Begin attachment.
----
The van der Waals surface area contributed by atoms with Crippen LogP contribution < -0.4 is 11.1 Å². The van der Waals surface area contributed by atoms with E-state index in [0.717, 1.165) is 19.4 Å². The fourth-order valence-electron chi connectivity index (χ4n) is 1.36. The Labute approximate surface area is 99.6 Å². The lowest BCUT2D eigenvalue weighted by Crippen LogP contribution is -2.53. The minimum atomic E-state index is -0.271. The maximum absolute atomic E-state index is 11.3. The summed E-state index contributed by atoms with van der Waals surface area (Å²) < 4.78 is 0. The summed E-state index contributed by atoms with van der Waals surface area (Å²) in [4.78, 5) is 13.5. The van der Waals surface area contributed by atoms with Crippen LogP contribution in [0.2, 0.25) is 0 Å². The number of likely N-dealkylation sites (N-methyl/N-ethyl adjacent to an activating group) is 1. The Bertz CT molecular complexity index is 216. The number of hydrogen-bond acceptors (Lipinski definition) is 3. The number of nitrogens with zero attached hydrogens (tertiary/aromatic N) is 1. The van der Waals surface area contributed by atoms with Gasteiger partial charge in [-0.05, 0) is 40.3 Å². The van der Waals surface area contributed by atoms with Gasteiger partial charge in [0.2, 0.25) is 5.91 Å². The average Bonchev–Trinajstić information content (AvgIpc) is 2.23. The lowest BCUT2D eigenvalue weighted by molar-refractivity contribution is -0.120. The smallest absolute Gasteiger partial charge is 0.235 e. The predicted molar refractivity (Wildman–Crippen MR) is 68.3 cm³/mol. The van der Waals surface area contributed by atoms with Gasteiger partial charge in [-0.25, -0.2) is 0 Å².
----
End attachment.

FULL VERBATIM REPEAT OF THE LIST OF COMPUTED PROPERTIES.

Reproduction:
The van der Waals surface area contributed by atoms with Crippen LogP contribution < -0.4 is 11.1 Å². The van der Waals surface area contributed by atoms with E-state index in [0.717, 1.165) is 19.4 Å². The fourth-order valence-electron chi connectivity index (χ4n) is 1.36. The Labute approximate surface area is 99.6 Å². The lowest BCUT2D eigenvalue weighted by Crippen LogP contribution is -2.53. The minimum atomic E-state index is -0.271. The maximum absolute atomic E-state index is 11.3. The summed E-state index contributed by atoms with van der Waals surface area (Å²) < 4.78 is 0. The summed E-state index contributed by atoms with van der Waals surface area (Å²) in [4.78, 5) is 13.5. The van der Waals surface area contributed by atoms with Crippen LogP contribution in [0.2, 0.25) is 0 Å². The number of likely N-dealkylation sites (N-methyl/N-ethyl adjacent to an activating group) is 1. The Bertz CT molecular complexity index is 216. The number of hydrogen-bond acceptors (Lipinski definition) is 3. The number of nitrogens with zero attached hydrogens (tertiary/aromatic N) is 1. The van der Waals surface area contributed by atoms with Gasteiger partial charge in [-0.05, 0) is 40.3 Å². The van der Waals surface area contributed by atoms with Gasteiger partial charge in [0.2, 0.25) is 5.91 Å². The average Bonchev–Trinajstić information content (AvgIpc) is 2.23. The lowest BCUT2D eigenvalue weighted by molar-refractivity contribution is -0.120. The smallest absolute Gasteiger partial charge is 0.235 e. The predicted molar refractivity (Wildman–Crippen MR) is 68.3 cm³/mol. The van der Waals surface area contributed by atoms with Gasteiger partial charge in [-0.25, -0.2) is 0 Å².